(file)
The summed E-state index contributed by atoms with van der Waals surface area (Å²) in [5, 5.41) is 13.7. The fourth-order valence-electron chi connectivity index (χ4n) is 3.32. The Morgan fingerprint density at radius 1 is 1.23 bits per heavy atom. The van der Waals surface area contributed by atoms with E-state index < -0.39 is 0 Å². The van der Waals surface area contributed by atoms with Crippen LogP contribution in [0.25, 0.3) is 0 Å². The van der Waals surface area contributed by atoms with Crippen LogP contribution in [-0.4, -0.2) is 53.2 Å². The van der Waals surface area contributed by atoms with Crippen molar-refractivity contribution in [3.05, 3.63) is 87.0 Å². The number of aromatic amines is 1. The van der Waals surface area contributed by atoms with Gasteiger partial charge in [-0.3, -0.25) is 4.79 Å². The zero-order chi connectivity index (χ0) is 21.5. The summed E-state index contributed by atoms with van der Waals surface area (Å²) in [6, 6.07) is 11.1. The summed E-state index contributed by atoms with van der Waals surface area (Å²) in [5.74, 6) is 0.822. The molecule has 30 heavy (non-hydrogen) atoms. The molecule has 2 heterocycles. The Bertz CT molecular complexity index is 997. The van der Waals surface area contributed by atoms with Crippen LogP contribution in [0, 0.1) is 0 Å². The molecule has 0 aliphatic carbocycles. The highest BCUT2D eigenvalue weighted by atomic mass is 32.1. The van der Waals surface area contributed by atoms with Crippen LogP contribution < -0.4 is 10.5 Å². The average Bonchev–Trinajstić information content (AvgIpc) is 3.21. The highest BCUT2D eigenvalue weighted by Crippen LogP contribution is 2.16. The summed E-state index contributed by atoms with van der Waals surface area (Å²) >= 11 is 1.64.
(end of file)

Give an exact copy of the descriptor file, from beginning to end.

The summed E-state index contributed by atoms with van der Waals surface area (Å²) in [5, 5.41) is 13.7. The fourth-order valence-electron chi connectivity index (χ4n) is 3.32. The Morgan fingerprint density at radius 1 is 1.23 bits per heavy atom. The van der Waals surface area contributed by atoms with E-state index < -0.39 is 0 Å². The van der Waals surface area contributed by atoms with Crippen LogP contribution in [0.25, 0.3) is 0 Å². The van der Waals surface area contributed by atoms with Crippen LogP contribution in [-0.4, -0.2) is 53.2 Å². The van der Waals surface area contributed by atoms with Crippen molar-refractivity contribution in [3.05, 3.63) is 87.0 Å². The number of aromatic amines is 1. The van der Waals surface area contributed by atoms with Gasteiger partial charge in [-0.3, -0.25) is 4.79 Å². The zero-order chi connectivity index (χ0) is 21.5. The summed E-state index contributed by atoms with van der Waals surface area (Å²) in [6, 6.07) is 11.1. The summed E-state index contributed by atoms with van der Waals surface area (Å²) in [5.74, 6) is 0.822. The molecule has 30 heavy (non-hydrogen) atoms. The molecule has 2 heterocycles. The Bertz CT molecular complexity index is 997. The van der Waals surface area contributed by atoms with Crippen LogP contribution in [0, 0.1) is 0 Å². The molecule has 0 aliphatic carbocycles. The highest BCUT2D eigenvalue weighted by atomic mass is 32.1. The van der Waals surface area contributed by atoms with Crippen LogP contribution < -0.4 is 10.5 Å². The average Bonchev–Trinajstić information content (AvgIpc) is 3.21. The highest BCUT2D eigenvalue weighted by Crippen LogP contribution is 2.16. The summed E-state index contributed by atoms with van der Waals surface area (Å²) >= 11 is 1.64.